The driving force behind this project was initiated out of a safety issue. The existing bucket design would require 3 to 4 operators to manually flip the buckets, which would put the operators in a dangerous position, as the buckets are very heavy and could cause an injury during the process of flipping the bucket to change direction. Therefore, corrective actions resulting from an incident investigation were to redesign and re-engineer the bucket to enable the bucket wheel to change direction without flipping the buckets. Due to the split design of the new bucket, the challenge was to ensure the same tonnage would flow thru the bucket without any restriction.
The existing bucket wheel was modeled and a 3-DEM analysis was performed to establish a baseline of existing performance levels. We then incorporated the client’s models of the new split bucket design into the 3-DEM simulation and then compared the differences between the two designs and provided data to the client to show the results of the simulations. The client was able to view the results and make modifications to their design to improve the material flow and capacity.
After the new split buckets were installed on the bucket reclaimer, they were able to realize the time-savings of not having the maintenance downtime to flip the buckets, while maintaining the same capacity. They also found another benefit to the split bucket was that it evened out the distribution of the material on the belt, previously with the original bucket, when the material was transferred to the conveyor belt it would leave piles of material on the belt and, with the split bucket the material was more evenly distributed on the belt. Therefore, reducing the impact and wear on the belt.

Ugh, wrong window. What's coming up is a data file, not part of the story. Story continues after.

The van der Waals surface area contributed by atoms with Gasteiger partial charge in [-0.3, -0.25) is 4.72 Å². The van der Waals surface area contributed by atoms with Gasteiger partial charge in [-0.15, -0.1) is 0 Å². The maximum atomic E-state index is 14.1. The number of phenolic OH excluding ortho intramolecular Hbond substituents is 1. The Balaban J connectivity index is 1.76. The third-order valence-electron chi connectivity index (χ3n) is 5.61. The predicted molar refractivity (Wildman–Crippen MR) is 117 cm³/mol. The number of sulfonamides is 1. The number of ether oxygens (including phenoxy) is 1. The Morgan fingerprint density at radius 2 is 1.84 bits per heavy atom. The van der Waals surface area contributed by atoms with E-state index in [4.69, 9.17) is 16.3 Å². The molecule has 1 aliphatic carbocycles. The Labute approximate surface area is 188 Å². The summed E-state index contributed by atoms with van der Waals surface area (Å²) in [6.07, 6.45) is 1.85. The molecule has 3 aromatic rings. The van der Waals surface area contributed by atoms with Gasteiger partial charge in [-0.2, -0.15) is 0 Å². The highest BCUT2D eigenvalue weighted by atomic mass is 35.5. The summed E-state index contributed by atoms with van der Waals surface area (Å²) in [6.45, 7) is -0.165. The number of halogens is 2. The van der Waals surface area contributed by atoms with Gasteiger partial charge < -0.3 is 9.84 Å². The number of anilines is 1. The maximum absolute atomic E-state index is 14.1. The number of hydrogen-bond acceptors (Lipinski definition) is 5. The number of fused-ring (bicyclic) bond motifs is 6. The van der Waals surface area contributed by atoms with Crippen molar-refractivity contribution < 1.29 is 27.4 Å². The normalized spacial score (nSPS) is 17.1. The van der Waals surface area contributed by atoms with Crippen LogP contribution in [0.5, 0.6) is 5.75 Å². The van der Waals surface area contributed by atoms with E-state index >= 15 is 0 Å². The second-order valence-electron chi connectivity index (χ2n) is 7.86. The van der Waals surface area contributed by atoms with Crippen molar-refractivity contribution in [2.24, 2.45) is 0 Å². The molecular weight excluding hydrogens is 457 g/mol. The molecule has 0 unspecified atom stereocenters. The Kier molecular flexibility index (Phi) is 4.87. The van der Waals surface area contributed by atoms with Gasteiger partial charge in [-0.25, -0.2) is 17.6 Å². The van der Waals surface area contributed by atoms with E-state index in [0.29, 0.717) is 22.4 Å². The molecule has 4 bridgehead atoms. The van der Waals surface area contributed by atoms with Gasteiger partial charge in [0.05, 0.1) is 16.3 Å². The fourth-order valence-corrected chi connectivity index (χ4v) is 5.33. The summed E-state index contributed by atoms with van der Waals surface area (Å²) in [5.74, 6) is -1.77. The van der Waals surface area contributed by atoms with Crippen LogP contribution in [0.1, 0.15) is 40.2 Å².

Challenge: This transfer point was a major problem area for the coal company. While in reclaiming operation, the chute would build up and plug when running wet coal or during freezing conditions. Chute heaters, vibrators and internal baffles were added but the problem still remained. Due to the angle of discharge onto the 60” receiving conveyor, off center loading caused serious belt miss-tracking and constant spillage.